For Immediate Release: June 10, 2015
Media Contact: Amber Pasricha Beck - 916-654-4989


Energy Commission Continues March Toward Zero Net Energy With 2016 Building Energy Efficiency Standards
Also funds several grants through the Electric Program Investment Charge

SACRAMENTO - The California Energy Commission unanimously approved building energy efficiency standards today that will reduce energy costs, save consumers money, and increase comfort in new and upgraded homes and other buildings.

Single family homes built with the Energy Commission's 2016 Building Energy Efficiency Standards will use about 28 percent less energy for lighting, heating, cooling, ventilation, and water heating than those built to the 2013 standards.

"The best way to create a high-performing building is to design and build it that way in the first place," said Commissioner Andrew McAllister, who is the Energy Commission's lead on energy efficiency. "With the adoption of the 2016 Building Energy Efficiency Standards, we are one step closer to the state’s 2020 zero net energy goal, where a building produces as much energy as it consumes. With features such as high performance attics and walls, instantaneous water heaters, and highly efficient lighting, new homes will consume energy at a level that could be met by on-site solar or other renewable generation."

The standards, which take effect on Jan. 1, 2017, focus on three key areas: updating residential requirements to move closer to California’s zero net energy goals, updating nonresidential and high-rise residential requirements, and improving the clarity and consistency of existing regulations. Based on a 30-year mortgage, the Energy Commission estimates that standards will add about $11 per month for the average home, but save consumers $31 on monthly heating, cooling and lighting bills.

"With this adoption, the Energy Commission has established a solid balance between the need to reduce energy consumption with the need to limit increased construction costs," said California Building Industry Association CEO and President Dave Cogdill. "We thank the Commissioners and their staff for working with industry during the past 18 months on this effort."

In addition to simplifying the language, other major improvements include:


  • High performance attics: extra insulation at the roof deck in addition to ceiling insulation will reduce the attic temperature by 35 degrees or more during hot summer days.
  • High performance walls: builders can choose from many different assemblages to reduce heating and cooling needs in the home year round.
  • Lighting: installation of high quality lighting with controls that nearly halve the energy required for lights in new homes.
  • Water heating: installation of tankless water heaters that reduce use by about 35 percent.


  • Envelope: revision of outer building, or envelope, requirements for all nonresidential and high-rise residential buildings.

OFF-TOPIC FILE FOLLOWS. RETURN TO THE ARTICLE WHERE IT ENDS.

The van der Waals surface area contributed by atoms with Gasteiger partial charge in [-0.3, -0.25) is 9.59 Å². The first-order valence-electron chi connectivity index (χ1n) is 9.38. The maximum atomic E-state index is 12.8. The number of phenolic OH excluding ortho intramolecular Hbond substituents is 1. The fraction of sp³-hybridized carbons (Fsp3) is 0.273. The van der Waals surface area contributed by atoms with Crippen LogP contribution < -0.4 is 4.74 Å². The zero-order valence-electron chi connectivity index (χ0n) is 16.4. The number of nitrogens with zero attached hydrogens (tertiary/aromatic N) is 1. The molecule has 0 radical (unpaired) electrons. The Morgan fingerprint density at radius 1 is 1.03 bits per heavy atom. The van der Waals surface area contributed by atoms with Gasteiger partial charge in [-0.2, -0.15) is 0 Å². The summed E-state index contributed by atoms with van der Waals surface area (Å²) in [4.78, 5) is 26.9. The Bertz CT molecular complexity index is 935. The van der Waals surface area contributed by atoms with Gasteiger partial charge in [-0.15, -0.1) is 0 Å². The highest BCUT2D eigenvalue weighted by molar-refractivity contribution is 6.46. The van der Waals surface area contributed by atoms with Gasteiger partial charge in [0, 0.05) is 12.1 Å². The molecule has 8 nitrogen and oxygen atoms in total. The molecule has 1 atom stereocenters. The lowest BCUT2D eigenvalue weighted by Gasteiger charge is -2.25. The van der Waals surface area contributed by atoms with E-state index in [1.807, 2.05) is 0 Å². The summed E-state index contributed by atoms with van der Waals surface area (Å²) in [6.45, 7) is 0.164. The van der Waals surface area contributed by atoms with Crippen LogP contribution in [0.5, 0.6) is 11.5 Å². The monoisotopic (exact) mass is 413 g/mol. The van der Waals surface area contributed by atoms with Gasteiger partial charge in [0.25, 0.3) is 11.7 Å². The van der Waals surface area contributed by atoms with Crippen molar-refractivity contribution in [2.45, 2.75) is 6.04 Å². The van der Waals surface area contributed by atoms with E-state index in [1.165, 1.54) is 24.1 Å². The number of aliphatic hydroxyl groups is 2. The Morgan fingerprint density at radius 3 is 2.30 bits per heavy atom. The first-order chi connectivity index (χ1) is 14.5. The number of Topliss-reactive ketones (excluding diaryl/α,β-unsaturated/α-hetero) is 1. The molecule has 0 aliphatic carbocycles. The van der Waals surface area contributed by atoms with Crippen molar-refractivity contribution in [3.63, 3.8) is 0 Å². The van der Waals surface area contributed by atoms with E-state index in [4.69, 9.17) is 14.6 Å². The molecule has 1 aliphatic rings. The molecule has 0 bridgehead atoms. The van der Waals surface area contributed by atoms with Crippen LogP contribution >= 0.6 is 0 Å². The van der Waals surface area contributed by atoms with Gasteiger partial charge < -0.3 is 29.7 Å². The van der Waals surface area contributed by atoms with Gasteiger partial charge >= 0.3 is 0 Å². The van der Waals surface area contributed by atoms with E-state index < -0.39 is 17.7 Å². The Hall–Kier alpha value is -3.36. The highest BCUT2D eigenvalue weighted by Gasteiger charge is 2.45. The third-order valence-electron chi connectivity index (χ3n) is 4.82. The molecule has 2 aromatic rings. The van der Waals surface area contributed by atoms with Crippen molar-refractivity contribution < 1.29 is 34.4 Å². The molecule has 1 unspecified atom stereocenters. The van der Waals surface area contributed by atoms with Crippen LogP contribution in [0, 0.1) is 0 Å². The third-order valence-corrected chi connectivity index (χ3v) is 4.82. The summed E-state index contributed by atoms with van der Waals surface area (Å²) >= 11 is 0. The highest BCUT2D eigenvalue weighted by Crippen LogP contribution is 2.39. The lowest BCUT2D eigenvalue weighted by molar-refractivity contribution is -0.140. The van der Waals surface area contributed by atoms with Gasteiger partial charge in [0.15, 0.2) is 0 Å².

• Lighting: update power for lights to align with the American Society of Heating, Refrigerating, and Air-Conditioning Engineers (ASHRAE) standards.
  • Elevators: require lights and fans to shut off when an elevator is empty.
  • Escalators and moving walkways: require escalators and moving walkways in transit areas to run at a lower, less energy-consuming speed when not in use.
  • Windows and doors: require lockout sensors that turn off cooling and heating systems if a door or window is left open for more than five minutes.

For more information about the 2016 Building Energy Efficiency Standards view the frequently asked questions and infographic.

Other actions

The Energy Commission awarded more than $39 million in grants for energy efficiency projects through the Electric Program Investment Charge Program (EPIC). The program focuses on research investment to create electricity-related innovations and bring clean energy ideas to the marketplace. Approved projects include the demonstration of renewable-based microgrids in Walnut Creek and Humboldt County; software that helps growers optimize water measurements for irrigation; liquid cooling technology for reducing energy use at data centers; renewable power generation projects that support grid security and reduce peak demand in the Bay Area; advance communication systems for vehicle-to-grid technology; and biogas, biomethane and natural gas research.

The Energy Commission also approved $2.5 million in grants through its Alternative and Renewable Fuel and Vehicle Technology Program. Projects include the San Joaquin Valley Clean Transportation Center with facilities in Fresno and Parlier to accelerate deployment of zero-emission vehicles, electric vehicle (EV) education and training in the Bay Area, signage and map tools for EV chargers in Palm Springs, efforts to bring EV chargers to multi-unit dwellings in Los Angeles County, a study on EV charging and travel behavior, and an ombudsman to ease permitting of hydrogen refueling stations and EV charging stations.

For details on these and other projects approved by the Energy Commission and information about all the actions taken during the business meeting, view the agenda.

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About the California Energy Commission
The California Energy Commission is the state's primary energy policy and planning agency. The agency was established by the California Legislature through the Warren-Alquist Act in 1974. It has seven core responsibilities: advancing state energy policy, encouraging energy efficiency, certifying thermal power plants, investing in energy innovation, developing renewable energy, transforming transportation and preparing for energy emergencies.